Some Impressions, part I Friday, July 16, 7 PM
The crew of mikro.org can be satisfied about the results of today. Fortunately, enough audience showed up, some 300-400, in the Berlin Kongressehalle, a typical modernist, cold war conference centre in the Tiergarten park, in the vicinity of the Reichstag and the Brandenburger Gate. The atmosphere is that of an easy going academic computer conference: a mostly male audience of programmers, sys-ops, some senior computer scientists, with the new class of IT-entrepreneurs in their role as New Kids on the Block. Remember, this is Germany, and it is not done here to misbehave by showing too much obvious commercialism on stage. This is an Open Source meeting, so business should be done in a decent way. Presentations today have been soft, sometimes even shy, careful, at times even dull. Unlike one would expect from the German debating culture. The Open Source movement has been tactical in avoiding controversies. It is managing to counter the obvious criticisms in a thoughtful, diplomatic way. In part, this is related to the fact that only now, 10-15 years after its beginning, Open Source is only now reaching a level of acceptance, with hyper growth rates. And the hype has to be fuelled. In this stage it remains important to explain the very basics of collaborative software production. The organisers of this Berlin meeting must have had a pretty broad public in mind, as most of the day was spent with short presentations of both free projects, and its related support businesses. The morning session started off in a rather different manner, with a dense, brilliant lecture by Wolfgang Hagen, an expert on computer history. Hagen is typical representative of the German techno-determinist school, which states that hardware is dictating software. In other words: software was, and always will be a by-product of the hardware and its logic. The speed and mode of calculation is merely a question of the flip-flops, the frequency of the electronic pulses. In the first generation of computers the software was literally inscribed in the architecture of the hardware, and only gradually became a matter of language, so Hagen. The historical images of the first decade of the computer do always impress audiences. It is good to keep in mind that the earliest computer network, and the Internet, can be found in Whirlwind, the computer built during the Korean War for the Pentagon. And that the first programmers conference took place in 1954 as a results of Whirlwind, which then let, amongst others, to Fortran, developed by John Backus, which Hagen used as reference to the early models of ENIAC. The two speakers which followed took the historical thread further to BARN, bitnet and usenet and the way Internet was introduced in Germany at the academic research centres. Some interesting remarks were made about the dominating role of German politics, which until recently has tried to come up with very ordered, top-down standards which had to counter the chaotic, distributed American models such as TCP/IP. But these German dreams, and of those other Europeans have long gone. It is now a matter of keeping up. Or not quiet. The participation and development of Open Source projects has a long and rich history. KDE, the K Desktop Environment is a good example (www.kde.org). It originates from here. German participation in BSD, linux, apache and xfree86 are considerable. It is much more a question of visibility in culture at large, which seems to be the problem. In this highly technological country, the computer has had a bad image in the public opinion, and in that sense WOS is a important breakthrough, putting the Open Source within a larger cultural context. Controversies will come later, for sure. Wizards of OS
Some Impressions, part II Saturday, July 17, 1999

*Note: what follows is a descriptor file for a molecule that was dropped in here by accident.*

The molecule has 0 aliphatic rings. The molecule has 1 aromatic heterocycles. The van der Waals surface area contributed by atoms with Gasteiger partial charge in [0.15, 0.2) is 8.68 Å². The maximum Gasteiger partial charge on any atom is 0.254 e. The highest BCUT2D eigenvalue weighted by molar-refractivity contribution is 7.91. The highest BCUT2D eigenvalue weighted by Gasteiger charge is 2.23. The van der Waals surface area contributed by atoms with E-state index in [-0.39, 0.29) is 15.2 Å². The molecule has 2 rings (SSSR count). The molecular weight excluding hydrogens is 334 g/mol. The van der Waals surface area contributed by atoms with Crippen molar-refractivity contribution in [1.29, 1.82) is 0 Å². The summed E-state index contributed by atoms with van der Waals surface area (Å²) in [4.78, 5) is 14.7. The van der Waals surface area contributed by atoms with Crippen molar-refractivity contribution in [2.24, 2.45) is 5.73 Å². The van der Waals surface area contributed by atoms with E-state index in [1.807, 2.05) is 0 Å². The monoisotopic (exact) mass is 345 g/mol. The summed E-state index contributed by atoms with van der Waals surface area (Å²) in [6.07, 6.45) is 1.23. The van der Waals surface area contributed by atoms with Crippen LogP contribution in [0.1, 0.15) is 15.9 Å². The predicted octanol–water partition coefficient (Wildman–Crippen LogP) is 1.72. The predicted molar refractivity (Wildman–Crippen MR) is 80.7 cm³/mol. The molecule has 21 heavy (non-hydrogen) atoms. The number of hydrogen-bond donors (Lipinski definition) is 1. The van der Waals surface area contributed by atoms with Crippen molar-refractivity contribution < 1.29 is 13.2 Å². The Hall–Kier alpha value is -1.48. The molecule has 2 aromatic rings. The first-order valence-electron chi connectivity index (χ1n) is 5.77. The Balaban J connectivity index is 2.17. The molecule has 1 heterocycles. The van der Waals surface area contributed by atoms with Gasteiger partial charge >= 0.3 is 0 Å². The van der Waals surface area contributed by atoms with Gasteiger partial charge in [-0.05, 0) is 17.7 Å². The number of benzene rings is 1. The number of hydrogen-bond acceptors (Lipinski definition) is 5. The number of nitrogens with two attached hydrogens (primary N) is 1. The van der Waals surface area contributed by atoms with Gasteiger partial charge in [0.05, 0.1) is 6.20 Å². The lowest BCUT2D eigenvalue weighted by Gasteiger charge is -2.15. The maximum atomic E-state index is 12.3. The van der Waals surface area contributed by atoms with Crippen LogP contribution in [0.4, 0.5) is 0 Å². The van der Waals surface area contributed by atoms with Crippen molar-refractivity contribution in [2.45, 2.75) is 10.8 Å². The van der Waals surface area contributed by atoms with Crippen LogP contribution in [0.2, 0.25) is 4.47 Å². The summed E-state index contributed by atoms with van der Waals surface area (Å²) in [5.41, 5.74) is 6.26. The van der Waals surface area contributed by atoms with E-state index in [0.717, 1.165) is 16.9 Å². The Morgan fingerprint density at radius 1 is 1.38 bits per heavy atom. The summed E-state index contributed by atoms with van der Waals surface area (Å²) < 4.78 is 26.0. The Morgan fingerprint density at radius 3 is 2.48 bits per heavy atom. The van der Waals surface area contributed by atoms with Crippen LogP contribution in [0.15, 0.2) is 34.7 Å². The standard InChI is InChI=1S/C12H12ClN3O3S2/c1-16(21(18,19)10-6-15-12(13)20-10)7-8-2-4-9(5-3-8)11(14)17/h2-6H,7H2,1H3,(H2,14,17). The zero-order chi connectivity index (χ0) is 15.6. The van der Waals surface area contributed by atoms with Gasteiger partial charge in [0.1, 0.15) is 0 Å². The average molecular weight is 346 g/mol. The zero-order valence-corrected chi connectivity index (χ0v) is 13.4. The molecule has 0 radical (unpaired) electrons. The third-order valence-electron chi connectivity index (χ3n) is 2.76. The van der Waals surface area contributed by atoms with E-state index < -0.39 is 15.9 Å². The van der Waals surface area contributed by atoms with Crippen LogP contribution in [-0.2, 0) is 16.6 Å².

Before we go to the second day, let’s not forget to mention Friday night. First Andreas Haas spoke, a German marketing guy of Apple. Recently Apple launched some ‘public code’ but had to rearrange its licences under pressure of OS activists. It is a learning company, Haas admitted. Still, this did not impress the free software community whatsoever, also not this German audience. A fancy demo of the latest version of QuickTime is not a real issue on a conference like this. His sales talk failed in a dramatic way. After an hour of Q & As this poor Andreas could only repeat the obvious that Apple just has to make profit and ship products and could therefor not do this or that… Bits of open QuickTime4 source, which might become the basis for the new MPEG4, was his only offer. Apple has always been the radical opposite of free and open standards. They stopped licensing their hardware. The MAC OS will not be free software in the foreseeable future. So much for Apple. Tim O’Reilly, the publisher of countless of the free software manuals (Perl, Linux, Apache, etc.) came up with the statement that he indeed had made a lot of millions of $. Walking up and down the stage, like real Net gurus do, he gave a speech which can be read, almost word by word, in one of O’Reilly’s recent anthologies ‘Open Sources, Voices from the Open Source Revolution.’ (which gives quite a good overview, btw). Unlike the geek masses, Tim O’Reilly is travelling to other universes within the computer branch. This might be the reason that he took the role of the willing messenger, explaining the ‘community’ that the Open Source revolution will be over soon. Not because it failed. Quite the opposite. Simply because there are even bigger events on the horizon: commercialisation and total corporate take-over. O’Reilly wouldn’t call it that way, of course. He speaks of ‘infoware’ taking over from software. That’s gonna be the real commodity, turning both hard- and software into second grade instances. Turning them into ‘free’. ISPs, operating systems, browsers, webspace, e-mail, they are all not going to be the big money makers. “Amazon.com as an application.” That mystery is on Tim’s mind. “Who is going to be the Microsoft of Open Source?” Some say the Redhats and SuSEs, the Linux distributors. Others say the OS service and support firms. Tim would say the applications which run on top of free software. Virtual money is about to make the free software question irrelevant. The volume of capital which is circulating at the higher level of applications and e-services which build on top of the Net will gently push aside old software configurations. Roots are fading away, getting irrelevant (sorry, Kittler). Capital, with all its weight is about to smash the Open Source movement. Not with repression. Not in an ignorant way. There is a growing respect, with bits of appropriation here and there. But life goes on. Soon OS will no longer be an issue. Mozilla should be a good test case. The open source code of this once so powerful browser hasn’t revolutionised the landscape. The opposite happened: Netscape was bought, and neutralised by AOL, a topic which strangely wasn’t discussed in Berlin. Tim O’Reilly was the only speaker at WOS who raised some broader economic issues, though speaking in secret codes, which probably few analyst’s being able to decrypt his messages. Next week he speaks at Microsoft. Linux people won’t starve, that much was clear at WOS. Economics is not even an issue for them. They already got jobs. Some are even being paid to write free software. For the coding class, hobbyists, midnight hackers, economics is not a real topic. The same can be said of Rishab Aiyer Ghosh’s Cooking Pot Market concept, which he presented at WOS in a professional, routine manner. It is all true, but of diminishing value, supposing one want to come up a somehow relevant power analysis of today’s ICT-industry. Such concepts as the gift economy not just lack subversion. This complaint can be overcome, pointing at the potential power free software has to cripple such giants as Microsoft. So they say. Empires may rise and fall. But such mega-corporations also look ahead. Microsoft might already have abandoned the Windows market in 2010 and make money with other features, such a on-line service, and content. For Ghosh the Internet itself is the market. OS is about reputation, fame, some e-cash or other micro-payments is sufficient, for those who make a good buck anyway. People with such secure lives have a radically different attitude towards time, money and community, compared to the gambling logic of the Silicon Valley (and alley) class, obsessed with their first 20 million $. For the time being start-ups simply have no time, and interest to contribute to free software. The core work is still being done from within bigger institutions, such as universities, state and corporate research labs, and by a growing number of leisure time programmers. This production framework is not likely going to change any time soon. Back to the Kongresshalle. The crypto discussion on Saturday morning was an interesting one. Not just because of GNU/PG, a German open source alternative to PGP. The German state seems in a phase of transition. Crypto and privacy is not longer approached with the 1977 ‘anti-terrorism’ police state attitude. Instead, the current government introduced a law, supporting strong crypto in order to give both companies and citizens the necessary protection against US-interests, and other evil forces who are after our private data. And the German State, one could add (‘Protect us against our own State’). Keywords here: sensibility dialogue, confidence. No more Bonn-style fighting. Away with the polarising debate culture. A remarkable ‘dutchification’ of the Berlin Republic. Let hackers, industry, privacy experts, and the Justice department just talk it over and come up with flexible, pragmatic rules. Open Source, of course. Na, bitte. And who will monitor the Chaos Computer Club? Some GNU/Linux-related topics are obvious. It is known that in Mexico Linux will be used in all schools. France too. In Germany, Linux has been installed on tens of thousands of computers at schools. Africa could also benefit. So will Kosov@. It is also clear that lawyers will not like free software. But it remains less obvious who is going to write down the ‘Lex Informatica’, Lutterbeck and Ishii referred at in their weak presentation. Not a word who is going to define the parameters of ‘Internet Governance’. The New Economy panel was a disaster, to put it mildly. Kevin Kelly as has some spirit, and performance style, when selling his New Economy belief system. Perhaps something to look into next year. The next part, Open Content, had much more on offer. The most advanced lecture came from one of the two women speaking, Jeanette Hoffmann, who has been studying the history of Internet standards. Her case study on the Internet Engineering Task Force brought up a whole range of new, worrisome issues. The IETF is about to break apart because of its own bureaucracy. Structures have become too big, and conflicts of interests have become apparent, with an increase of members working within corporations, also doing research, having to regulate themselves. This could as well happen to Open Source projects as they are based on the same principles of decentralised self governance. Can the IEFT be reformed from within? The ICANN story, so Hoffmann, only shows were things end up when old structures are being overturned by the new type of closed, corporate driven, working groups. Between Kittler’s plea for Open Hardware, and the small private initiative of public content, gutenberg.de, the presentation of net.art by Alexei Shulgin, looked disappointing. For an audience not familiar with this genre, Shulgin presented some old projects of jodi, his own form art, and the WebStalker (“the final art piece”), stating that net.art was dead. It all looked tragic, nostalgic, referring to some good old days when there was still a net.art community, exploiting the self-referentiality of the new medium. For Shulgin net.art was different. Having a questionable use, unlike free software, net.art has been about ideas, not about source (code), and has been appropriated by art institutions. That’s all about Open Content? No. Berlin could have offered more here. The closing evening session offered two speakers. Benny Haerlin, from Greenpeace, given a impressive talk about the Source Code of Life, and the strategy of companies such as Monsanto, to patent all possible, profitable genes of plants, animals and humans. And a fairly standard one man show of Richard Stallman, founder of the Free Software Foundation. More about him in a separate interview. Mikro.org, one and a half years after it’s founding can be proud this first big conference, after last years early event net.radio days, and their monthly lounges. Berlin is not an easy place to work, not having an office, lacking all sorts of funding. No fear too for becoming a dull institution. Micro has successfully left the yuppie culture of Mitte, with its dying contemporary arts hype which thrived for a while on sub-cultural energies of the ‘young, new capital’. Micro made contact with existing realities, in this case the growing Linux movement. Now it can easily make the next step into the familiar territory of reflection and critique on the ‘New Economy’.